Michael Canes, PhD, is an internationally recognized economist with an extensive background in the economics of energy and climate policy. He has published a number of studies related to energy economics and policy. His PhD in economics is from the University of California, Los Angeles.

 

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Most countries have a centralized model for managing healthcare supplies, but there is room for other options. This week on NVTC’s blog, LMI’s Taylor Wilkerson outlines three models that can help you choose the best option for your national healthcare system.


Most countries have a centralized model for managing healthcare supplies, but there is room for other options. The following decision tree can help you choose the best option for your national healthcare system. Note that all three models assume that contracts with vendors have been centrally negotiated to ensure bulk pricing. Determine the best model for your healthcare supply chain with three questions.


If your best option is a Vendor-Managed Inventory Model, vendors own and maintain the medical supply inventories at facilities around your country and are responsible for inventory fulfillment. Pricing is based on pre-negotiated bulk contracts.

Key Benefits

  • You don’t have to manage transportation or storage of supplies.
  • Since inventories are stored in facilities around your country, your healthcare supply system may be more flexible in times of disaster.

Key Disadvantages

  • To ensure standardized levels of care across the country, this model requires clearly defined management processes and data systems.
  • Analysis is needed to know whether vendor delivery costs would be more and less than one managed by your administration.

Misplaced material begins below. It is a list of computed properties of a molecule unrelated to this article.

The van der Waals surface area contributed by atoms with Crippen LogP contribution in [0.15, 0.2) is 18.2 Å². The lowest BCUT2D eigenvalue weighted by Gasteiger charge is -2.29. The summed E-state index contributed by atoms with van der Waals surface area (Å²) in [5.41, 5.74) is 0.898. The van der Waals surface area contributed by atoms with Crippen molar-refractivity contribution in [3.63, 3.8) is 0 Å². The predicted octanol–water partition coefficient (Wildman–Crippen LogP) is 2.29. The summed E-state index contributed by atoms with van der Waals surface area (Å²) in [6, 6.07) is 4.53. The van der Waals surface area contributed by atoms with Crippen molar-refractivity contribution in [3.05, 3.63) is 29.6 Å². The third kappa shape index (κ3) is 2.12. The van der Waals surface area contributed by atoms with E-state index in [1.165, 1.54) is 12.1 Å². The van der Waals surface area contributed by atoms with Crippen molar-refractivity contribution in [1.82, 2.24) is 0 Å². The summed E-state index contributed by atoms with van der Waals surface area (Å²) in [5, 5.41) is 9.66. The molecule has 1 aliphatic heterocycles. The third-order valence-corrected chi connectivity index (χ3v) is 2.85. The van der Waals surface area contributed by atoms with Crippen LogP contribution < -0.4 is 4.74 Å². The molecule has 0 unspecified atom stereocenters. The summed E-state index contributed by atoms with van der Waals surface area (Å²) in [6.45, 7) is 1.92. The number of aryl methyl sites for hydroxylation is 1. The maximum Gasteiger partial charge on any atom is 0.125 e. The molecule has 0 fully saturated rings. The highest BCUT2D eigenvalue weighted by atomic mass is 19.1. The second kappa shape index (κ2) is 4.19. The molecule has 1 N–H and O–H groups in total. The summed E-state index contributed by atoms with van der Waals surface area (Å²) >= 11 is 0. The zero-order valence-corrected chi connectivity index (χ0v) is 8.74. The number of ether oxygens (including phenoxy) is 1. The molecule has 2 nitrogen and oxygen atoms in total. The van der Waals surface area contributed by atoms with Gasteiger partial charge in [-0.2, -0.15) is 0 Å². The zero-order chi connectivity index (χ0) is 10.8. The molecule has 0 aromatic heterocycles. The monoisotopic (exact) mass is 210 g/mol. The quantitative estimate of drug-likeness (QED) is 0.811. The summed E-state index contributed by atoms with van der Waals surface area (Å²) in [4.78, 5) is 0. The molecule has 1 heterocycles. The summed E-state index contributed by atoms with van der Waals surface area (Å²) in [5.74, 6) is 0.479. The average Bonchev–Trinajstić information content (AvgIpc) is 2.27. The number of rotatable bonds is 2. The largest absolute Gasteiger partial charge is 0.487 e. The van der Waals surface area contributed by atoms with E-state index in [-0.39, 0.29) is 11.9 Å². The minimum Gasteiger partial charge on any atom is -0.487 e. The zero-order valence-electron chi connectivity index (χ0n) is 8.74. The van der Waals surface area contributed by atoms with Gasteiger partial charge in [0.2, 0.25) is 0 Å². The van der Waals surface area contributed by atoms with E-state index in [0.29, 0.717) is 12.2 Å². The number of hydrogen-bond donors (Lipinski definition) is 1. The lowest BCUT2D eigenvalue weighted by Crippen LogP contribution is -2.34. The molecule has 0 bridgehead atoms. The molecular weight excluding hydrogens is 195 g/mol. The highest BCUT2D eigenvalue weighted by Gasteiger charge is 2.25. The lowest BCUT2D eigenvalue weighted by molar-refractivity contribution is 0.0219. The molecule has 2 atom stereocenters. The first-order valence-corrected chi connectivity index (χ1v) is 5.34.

If you choose the Vendor-Managed Delivery Model, vendors manage delivery of supplies around your country. Districts, counties, or facilities place direct orders with vendors, with pricing based on pre-negotiated bulk contracts. The pricing includes delivery costs.

Key Benefits

  • You don’t have to manage transportation of supplies.
  • In case of disaster, the flexibility of your healthcare supplies depends on the resilience of your vendor’s delivery systems.

Key Disadvantages

  • To ensure standardized levels of care across the country, this model requires clearly defined management processes and data systems.
  • Analysis is needed to know whether vendor delivery costs would be more and less than one managed by your administration.

If your best option is a Centralized Inventory Model, you hold all inventory in a central warehouse and ship to medical facilities as needed.

 

Key Benefits

  • With all supplies are in one location, you can easily track inventory, even if you have not been able to invest in sophisticated data systems.
  • You may be able to negotiate the least expensive warehouse costs, since you need only one facility.
  • There is lower risk of running out of one type of supply, since overall inventory is larger than when it is stored regionally.

Key Disadvantage

  • In times of disaster, having all supplies in one location could make your healthcare system vulnerable.

Mr. Wilkerson heads the Global Health group at LMI. Mr. Wilkerson co-chairs the Supply Chain Risk Leadership Council and chairs the Penn State Center for Supply Chain Research advisory board. He has an MBA from the University of Maryland, and BE in mechanical engineering from Vanderbilt University.

Mr. Colaianni works in the Global Health group at LMI and manages supply management systems and policy. Formerly, Mr. Colaianni was an Army officer and managed the medical equipment program for Walter Reed Army Medical Center. Most countries have a centralized model for managing healthcare supplies, but there is room for other options. This week on NVTC’s blog, LMI’s Taylor Wilkerson outlines three models that can help you choose the best option for your national healthcare system.